ShareThis Page
Countrywide confirmation: Self-dealing Towns |

Countrywide confirmation: Self-dealing Towns

| Monday, August 20, 2012 8:58 p.m

Thank goodness U.S. Rep. Edolphus Towns, D-N.Y., announced in April that he’s retiring. That spares taxpayers more of his doubling down on self-dealing, through which he not only obtained discounted mortgages but kept that fact from the public, too.

His conduct reveals the full ugliness of the congressional scandal involving Countrywide Financial Corp.’s “VIP program.” The newly issued final report on the scandal from the House Oversight and Government Reform Committee chaired by U.S. Rep. Darrell Issa, R-Calif., provides official confirmation of details long known publicly.

The final report says Mr. Towns obtained Countrywide VIP loans worth $182,972 for a Florida vacation home and $194,540 for his Brooklyn residence, says The Associated Press.

It also says that three years ago, as Mr. Issa’s predecessor as chairman of that same committee, he altered terms of a subpoena he had issued to exclude loans made to House members and aides — including his own. And that he refused to issue another VIP-loans subpoena for several months before furor over August 2009 media reports about his VIP loans forced his hand.

A second subpoena issued by Issa as the committee’s chairman brought to light what Towns kept hidden. Yet, incredibly, Towns maintains he received no preferential treatment.

That suggests he’s enamored of not only self-dealing, but self-deception, too. His retirement can’t come soon enough.

TribLIVE commenting policy

You are solely responsible for your comments and by using you agree to our Terms of Service.

We moderate comments. Our goal is to provide substantive commentary for a general readership. By screening submissions, we provide a space where readers can share intelligent and informed commentary that enhances the quality of our news and information.

While most comments will be posted if they are on-topic and not abusive, moderating decisions are subjective. We will make them as carefully and consistently as we can. Because of the volume of reader comments, we cannot review individual moderation decisions with readers.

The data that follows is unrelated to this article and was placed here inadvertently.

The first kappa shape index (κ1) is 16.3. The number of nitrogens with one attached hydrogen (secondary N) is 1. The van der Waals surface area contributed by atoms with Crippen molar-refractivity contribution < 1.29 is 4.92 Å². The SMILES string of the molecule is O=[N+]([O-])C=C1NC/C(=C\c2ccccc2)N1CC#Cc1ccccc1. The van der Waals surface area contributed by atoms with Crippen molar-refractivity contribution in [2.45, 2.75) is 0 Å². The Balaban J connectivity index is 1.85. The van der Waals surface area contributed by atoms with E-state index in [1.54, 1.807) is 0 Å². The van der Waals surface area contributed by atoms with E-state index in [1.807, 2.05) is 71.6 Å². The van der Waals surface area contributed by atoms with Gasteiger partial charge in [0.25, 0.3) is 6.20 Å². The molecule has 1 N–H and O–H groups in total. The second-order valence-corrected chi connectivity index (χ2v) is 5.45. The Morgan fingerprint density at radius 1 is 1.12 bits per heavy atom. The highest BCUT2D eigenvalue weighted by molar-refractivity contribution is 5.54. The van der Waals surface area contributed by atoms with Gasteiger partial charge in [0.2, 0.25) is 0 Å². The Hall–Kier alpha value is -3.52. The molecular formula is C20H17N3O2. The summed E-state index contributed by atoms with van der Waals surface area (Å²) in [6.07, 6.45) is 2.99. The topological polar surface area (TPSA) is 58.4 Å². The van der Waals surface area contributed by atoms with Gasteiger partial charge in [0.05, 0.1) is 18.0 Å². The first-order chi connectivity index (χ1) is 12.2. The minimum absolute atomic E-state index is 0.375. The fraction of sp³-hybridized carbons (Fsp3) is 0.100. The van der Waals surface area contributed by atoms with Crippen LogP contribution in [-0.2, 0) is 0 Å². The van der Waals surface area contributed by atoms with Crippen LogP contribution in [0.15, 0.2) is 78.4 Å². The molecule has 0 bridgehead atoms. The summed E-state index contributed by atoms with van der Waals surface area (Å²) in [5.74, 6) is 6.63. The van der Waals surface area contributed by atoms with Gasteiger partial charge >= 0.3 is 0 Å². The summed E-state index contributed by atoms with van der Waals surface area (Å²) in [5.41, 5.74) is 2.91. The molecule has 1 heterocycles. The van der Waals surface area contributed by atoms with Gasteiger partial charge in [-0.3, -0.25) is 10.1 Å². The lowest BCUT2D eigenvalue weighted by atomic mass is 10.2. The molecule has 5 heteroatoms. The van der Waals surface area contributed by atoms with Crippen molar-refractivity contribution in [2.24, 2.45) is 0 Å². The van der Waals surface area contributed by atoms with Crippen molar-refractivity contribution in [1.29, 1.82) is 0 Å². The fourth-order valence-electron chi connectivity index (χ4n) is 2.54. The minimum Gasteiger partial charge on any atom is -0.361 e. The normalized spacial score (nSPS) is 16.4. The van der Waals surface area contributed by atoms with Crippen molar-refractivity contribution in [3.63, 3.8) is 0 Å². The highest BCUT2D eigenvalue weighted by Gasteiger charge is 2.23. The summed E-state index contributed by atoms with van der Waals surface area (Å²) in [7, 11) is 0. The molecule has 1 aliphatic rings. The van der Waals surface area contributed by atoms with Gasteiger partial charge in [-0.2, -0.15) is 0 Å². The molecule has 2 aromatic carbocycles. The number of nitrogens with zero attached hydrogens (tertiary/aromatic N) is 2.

We value thoughtful comments representing a range of views that make their point quickly and politely. We make an effort to protect discussions from repeated comments either by the same reader or different readers

We follow the same standards for taste as the daily newspaper. A few things we won't tolerate: personal attacks, obscenity, vulgarity, profanity (including expletives and letters followed by dashes), commercial promotion, impersonations, incoherence, proselytizing and SHOUTING. Don't include URLs to Web sites.

We do not edit comments. They are either approved or deleted. We reserve the right to edit a comment that is quoted or excerpted in an article. In this case, we may fix spelling and punctuation.

We welcome strong opinions and criticism of our work, but we don't want comments to become bogged down with discussions of our policies and we will moderate accordingly.

We appreciate it when readers and people quoted in articles or blog posts point out errors of fact or emphasis and will investigate all assertions. But these suggestions should be sent via e-mail. To avoid distracting other readers, we won't publish comments that suggest a correction. Instead, corrections will be made in a blog post or in an article.